New habitat for giant salamanders debuts at Detroit Zoo
Royal Oak — The Detroit Zoo opened a newly-renovated habitat Friday for its Japanese giant salamanders, officials said.
The salamanders have a new comfy home in the National Amphibian Conservation Center after months of renovations.
Officials said they renovated the former Rainforest Immersion Gallery, now nearly doubled in size to 1,850 square feet, to accommodate the large aquatic animals.
The Japanese giant salamander is the world’s second-largest, growing more than 4 feet long, weighing up to 88 pounds and living about 50 years.
"The goal was to make the salamanders’ home large enough to eventually accommodate all five individuals who live at the Detroit Zoo and, at the same time, create a peaceful retreat for visitors to observe the salamanders as they swim and explore their new space," Scott Carter, chief life sciences officer for the Detroit Zoological Society, said in a statement.
The new habitat features a waterfall, flowing stream, underwater caves and elements similar to the salamanders' native landscape in Japan.
For visitors, there are learning elements to help them understand the complex creatures, including video highlights of the five salamanders at the zoo: males Bob, Dieter and Sven, and females Hatsue and Helga. The males can be seen in the new habitat, while the females are in the former habitat for the time being.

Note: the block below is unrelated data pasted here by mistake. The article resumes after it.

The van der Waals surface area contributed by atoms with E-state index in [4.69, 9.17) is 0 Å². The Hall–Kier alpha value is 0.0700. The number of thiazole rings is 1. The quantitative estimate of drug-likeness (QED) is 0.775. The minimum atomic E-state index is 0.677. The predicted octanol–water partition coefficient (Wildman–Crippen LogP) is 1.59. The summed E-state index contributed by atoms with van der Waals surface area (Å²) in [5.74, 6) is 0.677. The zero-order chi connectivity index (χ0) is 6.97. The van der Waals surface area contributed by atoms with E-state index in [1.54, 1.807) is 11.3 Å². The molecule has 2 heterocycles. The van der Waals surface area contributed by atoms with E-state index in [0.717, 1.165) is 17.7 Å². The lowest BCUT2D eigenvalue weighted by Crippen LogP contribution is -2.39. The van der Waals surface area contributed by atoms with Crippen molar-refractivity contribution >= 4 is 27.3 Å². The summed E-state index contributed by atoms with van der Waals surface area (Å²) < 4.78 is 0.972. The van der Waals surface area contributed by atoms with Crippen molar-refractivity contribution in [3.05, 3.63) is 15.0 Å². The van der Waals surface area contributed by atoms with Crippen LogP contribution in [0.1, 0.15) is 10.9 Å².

"Guests are able to watch the males explore their new home from now until breeding season in the spring," Carter said. "We are waiting to introduce the females then, which is a natural time when they would encounter and interact with males."
Salamanders have a broad, elongated body, a long tail and two pairs of legs.Their heavily wrinkled brown and black skin helps them blend in with the mud, stones and plants of rivers and streams, and their flattened bodies are streamlined for swimming at the bottom of the fast-flowing water. Their eyes are small and positioned on top of their heads, causing them to rely on smell and touch for hunting.
Salamanders are listed as "near threatened" by the International Union for Conservation of Nature as wild populations are dwindling due to habitat degradation.
Once the five salamanders are all in their new home, the Detroit Zoo will cooperate in a breeding program with a zoo in Japan to bolster the population and eventually release zoo-born salamanders in their native habitat, officials said.